The Roosevelt Island Aerial Tramway was constructed in 1976 to provide transportation to and from the island and midtown Manhattan.  I never rode the tram before, so a friend and I decided we would take a round trip one day just for the experience.  The day we went was misty and threatening rain, but we went anyway.  We first drove to Queens and then went over the Roosevelt Island Bridge to Roosevelt Island

As you can see, the Roosevelt Island Tram runs on cable above the East River alongside the Ed Koch Queensboro Bridge.  In a few months this will be one of the bridges the NYC Marathoners will be running across during the race.

A photo mosaic of some of the sights of the tram station.

On line as the next tram arrives.

All aboard!  The price to ride is the same as a one way ride on a New York City bus or subway: $2.25 paid by swiping a pre purchased Metro Card at a turnstile.

There are a few seats in the tram cab,  but the ride is only around five minutes long, so most passengers stand.

According to Wikipedia: Over 26 million passengers have used the tram since it began operation in 1976. Each cabin has a capacity of up to 110 people and makes approximately 115 trips per day. The tram moves at about 17.9 mph (28.8 km/h) and travels 3,100 feet (940 m) in 3 minutes. At its peak it climbs to 250 feet (76 m) above the East River as it follows its route on the north side of the Ed Koch Queensboro Bridge, providing views of the East Side of midtown Manhattan. Two cabins make the run at fifteen minute intervals from 6:00 a.m. to 2:30 a.m. (3:30 a.m. on weekends) and continuously during rush hours

The view of the East River looking north from the tram....

... the view looking south.

A far away view of the Crysler Building on the left, the Empire State Building on the right

Our tram begins to approach the station.  The ride is very smooth and not at all scary. I hardly felt like I was moving and enjoyed the view! You can watch a Youtube video of a round trip ride on this link if you'd likethat will show you how quick and pleasant the ride is.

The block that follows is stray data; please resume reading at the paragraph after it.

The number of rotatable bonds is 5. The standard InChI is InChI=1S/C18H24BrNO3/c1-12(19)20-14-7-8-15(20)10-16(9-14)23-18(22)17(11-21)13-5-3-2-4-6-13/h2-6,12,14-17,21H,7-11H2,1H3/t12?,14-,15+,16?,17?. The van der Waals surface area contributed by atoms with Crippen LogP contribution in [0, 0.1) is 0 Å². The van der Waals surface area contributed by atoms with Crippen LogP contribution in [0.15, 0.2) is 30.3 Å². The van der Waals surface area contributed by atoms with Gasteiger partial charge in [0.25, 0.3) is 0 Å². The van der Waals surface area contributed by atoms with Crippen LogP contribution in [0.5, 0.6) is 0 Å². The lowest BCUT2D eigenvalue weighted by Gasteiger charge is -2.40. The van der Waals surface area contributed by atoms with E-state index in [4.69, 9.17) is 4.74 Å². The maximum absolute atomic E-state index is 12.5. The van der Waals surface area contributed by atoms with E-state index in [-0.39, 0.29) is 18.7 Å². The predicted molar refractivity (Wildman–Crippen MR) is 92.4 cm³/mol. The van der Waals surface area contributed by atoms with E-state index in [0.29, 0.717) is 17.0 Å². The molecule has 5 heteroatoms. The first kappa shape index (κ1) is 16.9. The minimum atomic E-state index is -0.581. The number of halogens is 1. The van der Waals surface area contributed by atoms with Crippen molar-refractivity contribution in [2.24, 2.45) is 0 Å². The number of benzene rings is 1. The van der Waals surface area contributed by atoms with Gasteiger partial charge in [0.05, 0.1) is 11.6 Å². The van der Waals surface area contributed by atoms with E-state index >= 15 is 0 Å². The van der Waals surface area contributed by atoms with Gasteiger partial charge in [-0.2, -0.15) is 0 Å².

Getting closer to the Manhattan 59th Street station....

...and even closer.

My friend and I had to depart the tram and leave through the turnstile, as the trip back had to be paid for separately.  We then waited on the platform a few minutes for the next tram back to Roosevelt Island.

While we waited I took these photos of old time New York City--ivy covered townhouses, water towers, and a vintage sign painted on the side of a building. (all photos will enlarge when clicked on once and then again, as they did in the past, as I disabled the lightbox feature on my blog)

After a few minutes the tram back to Roosevelt Island begins to approach.

Getting closer...

Time to re-board.

A view of midtown Manhattan from the tram, looking north..lots of traffic, as always, on 2nd Avenue!

A good look of the Ed Koch Queensboro Bridge, that connects the borough of Queens to Manhattan

You can see a Manhattan bound tram at the top of the tower in the photo above.

A view of Roosevelt Island looking north from the tram.....

...and a view of the island looking south from the tram.

Two children were in the tram, accompanied by their nanny, and they excitedly chattered the whole ride as they looked out the window.

The speedboat going by on the river below had their attention, and mine!

Back to the Roosevelt Island Tram station.

The lamp post sign says: "Roosevelt Island--A fresh look at the Big Apple." In my next post I'lL show you more of the island.

I hope you enjoyed riding the Roosevelt Island Tram along with me--it was fun, wasn't it? I have a lot more of New York City to show on my blog before I move to Colorado.  We recently put our house on the local real estate market and although I'm hoping it sells quickly I know it is a buyers market right now, so I'm taking it one day at a time and continuing to de-clutter as I wait. My house has never looked so good and I am determined to stay simplified when I do move. Thanks again for all your moving tips--I printed them all out and they have been, and will be, very helpful!  Thank you also for your kind and sensitive comments on my 9/11 Memorial post.  It is a very emotional day for us and we will always honor those who were lost and never forget.

I'm linking this post to Seasonal SundayBlue MondayMosaic MondayOur World Tuesday,  Outdoor WednesdayAlphabe Thursday.